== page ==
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FC: Underground Railroad
1: Created By: Shayla Donnelly RSCS 7th grade Social Studies
2: Not a real railroad. the underground railroad was in the Underground Railroad in Cincinnati, Ohio. Those who most actively assisted slaves to escape by way of the “railroad” were members of the free black community (including former slaves like Harriet Tubman). | The network of routes extended through 14 Northern states and “the promised land” of Canada--beyond the reach of fugitive-slave hunters.
3: It got its name because its activities had to be carried out in secret, using darkness or disguise, and because railway terms were used by those involved with system to describe how it worked.
4: Josiah Henson was born into slavery June 15, 1789, in Port Tobacco, Maryland. He was a slave. | In 1828, Henson became a preacher for the Methodist Episcopal Church and was able to earn money to buy his freedom. In 1830 Henson fled to Canada with his family where he became involved in the Underground Railroad, leading over 200 slaves to freedom.He died in 1883
5: By watching the actions of the other slaves, Henson soon learned that if he was loyal and provided diligent service to his master, he would not get into very much trouble and he might even become fairly successful. Henson followed his plan and became successful on the plantation where he lived. He was an outstanding worker,supervisor, and in 1828, he became a preacher. | By and by, Harriet Beecher Stowe started interviewing slaves to get background for the book she was writing. Fate brought her to Josiah Henson. Henson ended up being the main inspiration for the novel Uncle Tom's Cabin. The book was an instant hit in the North. Copies were sold all over the world. Henson went to England and lectured on his life as "Uncle Tom," the slave.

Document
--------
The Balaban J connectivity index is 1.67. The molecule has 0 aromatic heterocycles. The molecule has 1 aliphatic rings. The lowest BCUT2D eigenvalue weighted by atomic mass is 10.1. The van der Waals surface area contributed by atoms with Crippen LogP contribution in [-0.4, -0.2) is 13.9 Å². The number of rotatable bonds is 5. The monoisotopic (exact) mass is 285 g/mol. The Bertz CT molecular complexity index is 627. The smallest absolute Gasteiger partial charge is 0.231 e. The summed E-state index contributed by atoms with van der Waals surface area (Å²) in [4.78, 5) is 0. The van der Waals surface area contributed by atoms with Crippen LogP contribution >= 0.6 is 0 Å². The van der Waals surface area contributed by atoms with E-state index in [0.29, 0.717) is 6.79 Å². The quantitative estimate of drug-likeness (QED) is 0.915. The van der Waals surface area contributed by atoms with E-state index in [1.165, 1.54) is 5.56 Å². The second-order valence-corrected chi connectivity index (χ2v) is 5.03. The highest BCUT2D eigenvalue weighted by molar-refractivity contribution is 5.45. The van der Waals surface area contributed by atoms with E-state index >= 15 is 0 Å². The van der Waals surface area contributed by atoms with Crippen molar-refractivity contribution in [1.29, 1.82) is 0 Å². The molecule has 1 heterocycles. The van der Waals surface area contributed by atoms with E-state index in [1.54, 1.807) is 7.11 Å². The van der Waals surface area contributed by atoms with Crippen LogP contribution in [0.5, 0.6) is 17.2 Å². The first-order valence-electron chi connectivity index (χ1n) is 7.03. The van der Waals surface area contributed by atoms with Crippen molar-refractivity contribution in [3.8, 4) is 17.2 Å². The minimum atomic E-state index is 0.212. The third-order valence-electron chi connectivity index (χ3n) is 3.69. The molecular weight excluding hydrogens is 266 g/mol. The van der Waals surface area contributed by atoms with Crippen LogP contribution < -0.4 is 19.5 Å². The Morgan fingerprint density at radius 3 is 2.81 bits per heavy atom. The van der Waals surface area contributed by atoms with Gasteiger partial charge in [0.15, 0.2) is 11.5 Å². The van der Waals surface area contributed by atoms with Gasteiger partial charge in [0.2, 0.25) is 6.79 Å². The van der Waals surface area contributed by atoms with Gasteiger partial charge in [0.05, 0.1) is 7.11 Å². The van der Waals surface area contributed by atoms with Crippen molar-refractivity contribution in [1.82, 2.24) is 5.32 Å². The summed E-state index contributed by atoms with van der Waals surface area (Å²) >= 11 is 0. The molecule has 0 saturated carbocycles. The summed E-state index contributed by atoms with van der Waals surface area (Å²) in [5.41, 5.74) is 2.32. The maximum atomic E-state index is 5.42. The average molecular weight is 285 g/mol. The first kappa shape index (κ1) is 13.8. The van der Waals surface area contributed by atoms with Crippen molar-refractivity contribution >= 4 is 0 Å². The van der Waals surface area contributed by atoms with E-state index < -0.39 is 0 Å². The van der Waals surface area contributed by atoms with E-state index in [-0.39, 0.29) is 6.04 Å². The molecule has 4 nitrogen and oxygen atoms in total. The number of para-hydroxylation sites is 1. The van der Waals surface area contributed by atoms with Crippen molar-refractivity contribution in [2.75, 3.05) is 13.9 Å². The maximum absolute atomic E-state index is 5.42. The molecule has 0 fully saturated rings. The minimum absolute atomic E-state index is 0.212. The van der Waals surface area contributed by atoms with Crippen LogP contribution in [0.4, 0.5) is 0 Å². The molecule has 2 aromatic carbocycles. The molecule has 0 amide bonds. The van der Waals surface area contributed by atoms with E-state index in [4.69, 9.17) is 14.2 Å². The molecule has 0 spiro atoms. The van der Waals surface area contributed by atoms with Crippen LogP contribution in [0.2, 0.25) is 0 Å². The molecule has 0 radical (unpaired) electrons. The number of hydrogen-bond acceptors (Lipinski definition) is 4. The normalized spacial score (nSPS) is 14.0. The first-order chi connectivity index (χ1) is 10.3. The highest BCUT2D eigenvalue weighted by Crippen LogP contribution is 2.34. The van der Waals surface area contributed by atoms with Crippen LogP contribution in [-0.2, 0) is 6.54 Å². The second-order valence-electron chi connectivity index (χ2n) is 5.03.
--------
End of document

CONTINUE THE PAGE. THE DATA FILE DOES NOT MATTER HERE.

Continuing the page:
6: Harriet was born in 1820. Dorchester county, Maryland, U.S.—died March 10, 1913, Auburn, New York) American bondwoman who escaped from slavery in the South to become a leading abolitionist before the American Civil War. | She led hundreds of bondsmen to freedom in the North along the route of the Underground Railroad—an elaborate secret network of safe houses organized for that purpose. She died in 1913.
7: The Underground Railroad, a vast network of people who helped fugitive slaves escape to the North and to Canada, was not run by any single organization or person. Rather, it consisted of many individuals -- many whites but predominantly black -- who knew only of the local efforts to aid fugitives and not of the overall operation. | Still it effectively moved hundreds of slaves northward each year -- according to one estimate, the South lost 100,000 slaves between 1810 and 1850.
8: The red lines on the map represents the routes the slaves took to get to the free countries.
9: This picture was a safe house that the slaves stayed in over night when they were trying escape to freedom.
10: "Underground Railroad" 2012 http://angelweb.richfieldcsd.org/section/content/default.asp?WCI=pgDisplay&WCU=CRSCNT&ENTRY_ID=C2095BCFB923438C82EF0A63FC7BF307.5/21 "Underground Railroad" 2012 http://angelweb.richfieldcsd.org/section/content/default.asp?WCI=pgDisplay&WCU=CRSCNT&ENTRY_ID=C2095BCFB923438C82EF0A63FC7BF3075/21 "Underground Railroad" 2012 http://angelweb.richfieldcsd.org/section/content/default.asp?WCI=pgDisplay&WCU=CRSCNT&ENTRY_ID=C2095BCFB923438C82EF0A63FC7BF307.5/22 | Website information
11: americaslibrary.gov myvicariouslyfe.com legendsofamerica.com math.buffalo.edu en.wikipedia.org mhso.ca authortalk.org learnnc.org fineartamerica.com | Websites for pictures
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